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Differential Associations and Daily Smoking of Adolescents: The Importance of Same-Sex Models

NCJ Number
Youth & Society Volume: 37 Issue: 4 Dated: June 2006 Pages: 453-478
Stacey Nofziger; Hye-Ryeon Lee
Date Published
June 2006
26 pages
This study examined whether the importance of parents, siblings, best friends, and romantic interests were sex-specific in the prediction of daily juvenile smoking.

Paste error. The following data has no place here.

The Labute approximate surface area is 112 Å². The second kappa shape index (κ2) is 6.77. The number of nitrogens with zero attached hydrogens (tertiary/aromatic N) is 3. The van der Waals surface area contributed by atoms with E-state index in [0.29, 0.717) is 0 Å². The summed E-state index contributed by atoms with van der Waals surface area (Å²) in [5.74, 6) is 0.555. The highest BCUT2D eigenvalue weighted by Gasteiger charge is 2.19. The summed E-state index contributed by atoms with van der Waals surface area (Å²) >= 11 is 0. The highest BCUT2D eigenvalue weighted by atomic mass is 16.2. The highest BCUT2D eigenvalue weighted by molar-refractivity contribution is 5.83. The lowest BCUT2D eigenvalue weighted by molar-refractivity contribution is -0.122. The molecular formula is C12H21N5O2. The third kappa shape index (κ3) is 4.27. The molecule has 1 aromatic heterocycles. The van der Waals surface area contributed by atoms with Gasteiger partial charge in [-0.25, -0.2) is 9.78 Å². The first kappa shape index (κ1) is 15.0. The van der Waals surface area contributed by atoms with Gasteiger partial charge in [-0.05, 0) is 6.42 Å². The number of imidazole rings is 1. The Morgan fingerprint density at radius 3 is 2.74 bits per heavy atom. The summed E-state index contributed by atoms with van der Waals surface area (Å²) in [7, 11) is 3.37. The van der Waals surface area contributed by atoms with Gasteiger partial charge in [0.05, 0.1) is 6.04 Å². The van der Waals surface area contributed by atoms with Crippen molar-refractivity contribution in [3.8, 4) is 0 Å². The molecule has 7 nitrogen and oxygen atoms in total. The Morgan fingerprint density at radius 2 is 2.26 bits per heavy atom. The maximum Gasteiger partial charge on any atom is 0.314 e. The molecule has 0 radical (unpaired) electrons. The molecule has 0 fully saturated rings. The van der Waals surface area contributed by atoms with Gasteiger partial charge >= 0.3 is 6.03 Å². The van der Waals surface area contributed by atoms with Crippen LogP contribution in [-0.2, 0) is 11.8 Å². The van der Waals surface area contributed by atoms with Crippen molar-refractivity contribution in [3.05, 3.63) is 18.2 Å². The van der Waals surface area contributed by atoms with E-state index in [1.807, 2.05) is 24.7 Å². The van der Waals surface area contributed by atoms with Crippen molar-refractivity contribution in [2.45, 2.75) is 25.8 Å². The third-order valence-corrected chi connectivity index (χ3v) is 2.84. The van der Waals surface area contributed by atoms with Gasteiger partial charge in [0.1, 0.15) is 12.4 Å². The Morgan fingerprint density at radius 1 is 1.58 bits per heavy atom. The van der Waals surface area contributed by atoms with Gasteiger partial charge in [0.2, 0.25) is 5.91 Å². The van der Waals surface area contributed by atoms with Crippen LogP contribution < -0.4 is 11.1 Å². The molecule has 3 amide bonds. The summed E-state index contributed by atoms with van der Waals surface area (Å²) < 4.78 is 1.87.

This study established the importance of differential associations in the transition to juvenile daily smoking while examining whether these associations exerted sex-specific influences. Consistent with past studies, parental attitudes and behaviors have substantial impacts on juvenile smoking. Close peers who hold pro-smoking definitions and provide smoking models to imitate contribute the most substantial risk. Girls are particularly susceptible to the smoking patterns of a steady romantic partner, feeling more pressure to engage in deviant behaviors. Suggestions and recommendations are made for juvenile antismoking and smoking cessation programs. The existing body of research on juvenile smoking is extensive however; the majority of studies examine only initiation or experimentation. This study examined how four key differential associations affected smoking behaviors of juveniles: parents, siblings, best friends, and boyfriends or girlfriends and focused on their role in predicting daily smoking. It was argued that such groups would have sex-specific influences, with girls and boys being more susceptible to same-sex family models. Data were drawn from surveys conducted with 7th through 12th grade students in Tucson, AZ in 1996 and 2000. A total of 7,725 students were surveyed in 1996 and 7,404 students in 2000. Tables, references